Subscribe Now!
Listen to TK on Shuffler.fm

Ode to Alarm Clock and Recipe for Ginger-Sumac Cornish Hens

February 27th, 2011

Old habits die hard. I have this alarm clock that I have had for about 8 years now. I bought it from a Chinese store in Siena, Italy as a replacement for one that stopped working. It’s a travel alarm clock, so it’s rather small (it fits in the palm of my hand), silver and lightweight.

It does exactly two things: displays time and allows you to set an alarm. But it does so in a very endearing way. When you push the buttons to change the time (minute by minute, hour by hour), it makes a ringing sound and when you decide to stop at a time, it announces the time to you in a female voice, in Italian, loudly. She says to me, “Sono le ore sette e venti-due!”). The lady never misses a beat. This alarm clock offers 3 different alarm options: 1. the sound of Cicadas on a warm summer evening. 2. A rooster. 3. Something that vaguely sounds like a fire alarm.

Sometimes I hit one button too many times and find myself nearly jumping out of bed to the sound of that rooster. I have changed the battery in this alarm clock (two triple As) exactly once. I shutter to think what would happen if this little warrior gave out on me one day.

I feel similarly about a lot of things I own: my 5th grade softball t-shirt (we were the Phillies, ironically), my carry-on suitcase with a broken zipper, my gray wool turtleneck sweater that’s completely out of style but the first thing I pack whenever I am going somewhere cold. I like things the way I like them – even when they’re a little backwards (or 10 years out of date).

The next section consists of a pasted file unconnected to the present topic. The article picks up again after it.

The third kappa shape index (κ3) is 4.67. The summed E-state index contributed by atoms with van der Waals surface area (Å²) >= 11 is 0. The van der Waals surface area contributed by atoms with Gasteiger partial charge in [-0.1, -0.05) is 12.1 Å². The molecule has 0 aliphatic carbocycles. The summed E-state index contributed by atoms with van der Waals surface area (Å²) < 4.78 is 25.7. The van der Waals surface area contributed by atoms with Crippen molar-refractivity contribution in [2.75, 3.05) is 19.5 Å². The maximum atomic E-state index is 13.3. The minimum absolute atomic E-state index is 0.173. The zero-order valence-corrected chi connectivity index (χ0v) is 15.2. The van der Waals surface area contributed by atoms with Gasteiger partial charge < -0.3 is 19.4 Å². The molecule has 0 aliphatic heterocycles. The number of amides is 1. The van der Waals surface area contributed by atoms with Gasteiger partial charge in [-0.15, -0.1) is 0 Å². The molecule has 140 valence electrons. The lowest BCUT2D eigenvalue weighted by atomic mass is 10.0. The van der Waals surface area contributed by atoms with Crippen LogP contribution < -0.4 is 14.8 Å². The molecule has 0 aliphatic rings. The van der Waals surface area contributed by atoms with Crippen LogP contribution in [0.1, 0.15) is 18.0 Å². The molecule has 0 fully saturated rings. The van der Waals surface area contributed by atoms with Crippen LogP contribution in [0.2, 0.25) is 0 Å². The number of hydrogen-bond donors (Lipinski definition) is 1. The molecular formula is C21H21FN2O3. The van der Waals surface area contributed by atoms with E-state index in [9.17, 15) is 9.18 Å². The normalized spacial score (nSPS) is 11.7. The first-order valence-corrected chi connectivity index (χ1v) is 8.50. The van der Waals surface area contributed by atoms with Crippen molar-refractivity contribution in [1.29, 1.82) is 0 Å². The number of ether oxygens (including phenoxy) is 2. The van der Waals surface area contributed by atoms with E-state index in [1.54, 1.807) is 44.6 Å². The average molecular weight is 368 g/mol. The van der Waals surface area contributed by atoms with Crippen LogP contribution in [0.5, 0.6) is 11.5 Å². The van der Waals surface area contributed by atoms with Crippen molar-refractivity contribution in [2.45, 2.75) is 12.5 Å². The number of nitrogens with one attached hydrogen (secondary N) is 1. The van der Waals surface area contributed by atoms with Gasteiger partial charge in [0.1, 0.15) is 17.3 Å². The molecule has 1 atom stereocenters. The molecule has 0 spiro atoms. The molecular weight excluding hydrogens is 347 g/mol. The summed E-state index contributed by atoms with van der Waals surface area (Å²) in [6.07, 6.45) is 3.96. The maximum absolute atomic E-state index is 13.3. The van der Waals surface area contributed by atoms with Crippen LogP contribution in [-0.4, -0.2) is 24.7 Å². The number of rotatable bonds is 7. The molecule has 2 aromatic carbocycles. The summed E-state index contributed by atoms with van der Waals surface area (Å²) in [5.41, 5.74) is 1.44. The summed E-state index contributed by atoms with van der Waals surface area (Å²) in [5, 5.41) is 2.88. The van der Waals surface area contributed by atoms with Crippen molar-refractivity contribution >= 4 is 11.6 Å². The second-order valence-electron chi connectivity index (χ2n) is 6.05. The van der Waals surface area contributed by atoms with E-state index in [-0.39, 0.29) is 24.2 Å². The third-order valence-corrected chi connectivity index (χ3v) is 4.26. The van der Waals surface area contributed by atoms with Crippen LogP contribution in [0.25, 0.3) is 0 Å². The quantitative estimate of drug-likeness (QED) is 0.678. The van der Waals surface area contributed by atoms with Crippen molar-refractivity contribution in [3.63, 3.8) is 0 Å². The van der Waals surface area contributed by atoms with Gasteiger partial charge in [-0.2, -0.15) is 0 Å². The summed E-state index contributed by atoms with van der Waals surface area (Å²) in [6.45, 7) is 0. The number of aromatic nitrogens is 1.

Chicken is one of those things that I feel like people feel strongly about. Once you find the right roast chicken recipe, you kind of swear by it for the rest of your life. I’ve found a few chicken recipes that I’ve sworn by (this one, for example). But chicken gets boring sometimes – even when it’s your favorite recipe. Which is why, I decided to venture out of my chicken comfort zone to the the little Spring chicken, the cornish hen, the poussin. Sized for just one person to enjoy, the cornish hen is similar to a quail in that it’s served one per person. Roasted whole, it doesn’t need to be carved with a heavy duty knife. Nor does it take a lot of planning. Surprisingly, cornish hens aren’t even that expensive (about $5 for one at my local Whole Foods).

Thumbing through the Blackberry Farm Cookbook (gorgeous, if you haven’t seen it or thumbed through it),  I was surprised to find a recipe for poussins roasted with a sumac-ginger butter – both ingredients I don’t associate with the South. Brilliant recipe, as it turned out, though. The sumac (a lemony, tart spice you can find at most Middle Eastern stores) is ever-so light, and the ginger lends just a hint of aroma to the chicken, which crisps beautifully atop slowly caramelized onions. I refuse to part with my alarm clock, but I’m certainly open to changing my relationship with poultry.

Roasted Cornish Hens with Sumac-Ginger Butter